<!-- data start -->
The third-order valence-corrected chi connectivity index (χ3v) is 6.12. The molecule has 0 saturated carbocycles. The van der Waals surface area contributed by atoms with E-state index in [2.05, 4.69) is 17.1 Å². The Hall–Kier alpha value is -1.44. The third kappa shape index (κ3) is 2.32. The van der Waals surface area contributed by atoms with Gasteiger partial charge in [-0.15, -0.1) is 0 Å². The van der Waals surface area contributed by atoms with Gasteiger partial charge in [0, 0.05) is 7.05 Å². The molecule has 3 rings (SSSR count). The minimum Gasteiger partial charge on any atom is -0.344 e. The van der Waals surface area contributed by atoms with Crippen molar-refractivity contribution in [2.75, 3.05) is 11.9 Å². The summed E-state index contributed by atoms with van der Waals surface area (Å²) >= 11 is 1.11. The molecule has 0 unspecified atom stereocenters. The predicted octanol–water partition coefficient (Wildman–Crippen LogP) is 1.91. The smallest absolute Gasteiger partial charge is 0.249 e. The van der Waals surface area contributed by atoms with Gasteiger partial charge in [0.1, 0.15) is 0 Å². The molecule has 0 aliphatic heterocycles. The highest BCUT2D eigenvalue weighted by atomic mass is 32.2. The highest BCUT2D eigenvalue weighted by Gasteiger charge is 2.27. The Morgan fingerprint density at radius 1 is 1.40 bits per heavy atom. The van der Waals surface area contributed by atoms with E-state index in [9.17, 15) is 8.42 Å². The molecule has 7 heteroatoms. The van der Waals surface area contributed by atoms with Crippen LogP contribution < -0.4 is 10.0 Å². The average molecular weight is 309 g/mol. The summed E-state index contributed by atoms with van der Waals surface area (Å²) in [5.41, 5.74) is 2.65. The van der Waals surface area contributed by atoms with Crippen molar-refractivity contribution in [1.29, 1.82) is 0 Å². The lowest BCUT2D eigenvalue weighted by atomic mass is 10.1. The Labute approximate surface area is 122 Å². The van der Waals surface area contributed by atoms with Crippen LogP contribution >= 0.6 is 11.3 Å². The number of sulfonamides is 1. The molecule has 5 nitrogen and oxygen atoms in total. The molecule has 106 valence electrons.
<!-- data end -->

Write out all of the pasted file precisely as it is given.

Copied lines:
The third-order valence-corrected chi connectivity index (χ3v) is 6.12. The molecule has 0 saturated carbocycles. The van der Waals surface area contributed by atoms with E-state index in [2.05, 4.69) is 17.1 Å². The Hall–Kier alpha value is -1.44. The third kappa shape index (κ3) is 2.32. The van der Waals surface area contributed by atoms with Gasteiger partial charge in [-0.15, -0.1) is 0 Å². The van der Waals surface area contributed by atoms with Gasteiger partial charge in [0, 0.05) is 7.05 Å². The molecule has 3 rings (SSSR count). The minimum Gasteiger partial charge on any atom is -0.344 e. The van der Waals surface area contributed by atoms with Crippen molar-refractivity contribution in [2.75, 3.05) is 11.9 Å². The summed E-state index contributed by atoms with van der Waals surface area (Å²) >= 11 is 1.11. The molecule has 0 unspecified atom stereocenters. The predicted octanol–water partition coefficient (Wildman–Crippen LogP) is 1.91. The smallest absolute Gasteiger partial charge is 0.249 e. The van der Waals surface area contributed by atoms with Gasteiger partial charge in [0.1, 0.15) is 0 Å². The molecule has 0 aliphatic heterocycles. The highest BCUT2D eigenvalue weighted by atomic mass is 32.2. The highest BCUT2D eigenvalue weighted by Gasteiger charge is 2.27. The Morgan fingerprint density at radius 1 is 1.40 bits per heavy atom. The van der Waals surface area contributed by atoms with E-state index in [9.17, 15) is 8.42 Å². The molecule has 7 heteroatoms. The van der Waals surface area contributed by atoms with Crippen LogP contribution < -0.4 is 10.0 Å². The average molecular weight is 309 g/mol. The summed E-state index contributed by atoms with van der Waals surface area (Å²) in [5.41, 5.74) is 2.65. The van der Waals surface area contributed by atoms with Crippen molar-refractivity contribution in [1.29, 1.82) is 0 Å². The lowest BCUT2D eigenvalue weighted by atomic mass is 10.1. The Labute approximate surface area is 122 Å². The van der Waals surface area contributed by atoms with Crippen LogP contribution >= 0.6 is 11.3 Å². The number of sulfonamides is 1. The molecule has 5 nitrogen and oxygen atoms in total. The molecule has 106 valence electrons.